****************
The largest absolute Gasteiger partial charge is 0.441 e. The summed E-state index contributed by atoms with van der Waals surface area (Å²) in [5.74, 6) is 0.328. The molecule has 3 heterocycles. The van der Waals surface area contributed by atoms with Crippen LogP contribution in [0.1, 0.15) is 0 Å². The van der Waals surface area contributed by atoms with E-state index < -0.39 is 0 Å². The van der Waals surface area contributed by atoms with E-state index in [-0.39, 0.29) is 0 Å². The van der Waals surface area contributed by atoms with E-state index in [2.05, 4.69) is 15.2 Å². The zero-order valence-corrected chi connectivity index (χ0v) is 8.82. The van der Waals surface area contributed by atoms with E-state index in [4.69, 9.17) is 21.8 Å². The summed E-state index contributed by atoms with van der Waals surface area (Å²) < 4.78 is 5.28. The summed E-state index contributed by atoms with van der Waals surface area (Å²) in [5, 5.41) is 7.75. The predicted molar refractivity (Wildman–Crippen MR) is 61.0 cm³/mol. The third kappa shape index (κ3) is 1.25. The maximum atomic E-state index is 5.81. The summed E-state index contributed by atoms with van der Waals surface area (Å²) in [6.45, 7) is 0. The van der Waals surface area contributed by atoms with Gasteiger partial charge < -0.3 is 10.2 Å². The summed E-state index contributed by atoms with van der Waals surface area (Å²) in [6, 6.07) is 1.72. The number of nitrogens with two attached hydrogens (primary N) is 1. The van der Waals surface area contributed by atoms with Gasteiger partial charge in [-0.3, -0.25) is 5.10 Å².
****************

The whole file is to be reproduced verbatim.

The largest absolute Gasteiger partial charge is 0.441 e. The summed E-state index contributed by atoms with van der Waals surface area (Å²) in [5.74, 6) is 0.328. The molecule has 3 heterocycles. The van der Waals surface area contributed by atoms with Crippen LogP contribution in [0.1, 0.15) is 0 Å². The van der Waals surface area contributed by atoms with E-state index < -0.39 is 0 Å². The van der Waals surface area contributed by atoms with E-state index in [-0.39, 0.29) is 0 Å². The van der Waals surface area contributed by atoms with E-state index in [2.05, 4.69) is 15.2 Å². The zero-order valence-corrected chi connectivity index (χ0v) is 8.82. The van der Waals surface area contributed by atoms with E-state index in [4.69, 9.17) is 21.8 Å². The summed E-state index contributed by atoms with van der Waals surface area (Å²) < 4.78 is 5.28. The summed E-state index contributed by atoms with van der Waals surface area (Å²) in [5, 5.41) is 7.75. The predicted molar refractivity (Wildman–Crippen MR) is 61.0 cm³/mol. The third kappa shape index (κ3) is 1.25. The maximum atomic E-state index is 5.81. The summed E-state index contributed by atoms with van der Waals surface area (Å²) in [6.45, 7) is 0. The van der Waals surface area contributed by atoms with Gasteiger partial charge < -0.3 is 10.2 Å². The summed E-state index contributed by atoms with van der Waals surface area (Å²) in [6, 6.07) is 1.72. The number of nitrogens with two attached hydrogens (primary N) is 1. The van der Waals surface area contributed by atoms with Gasteiger partial charge in [-0.3, -0.25) is 5.10 Å².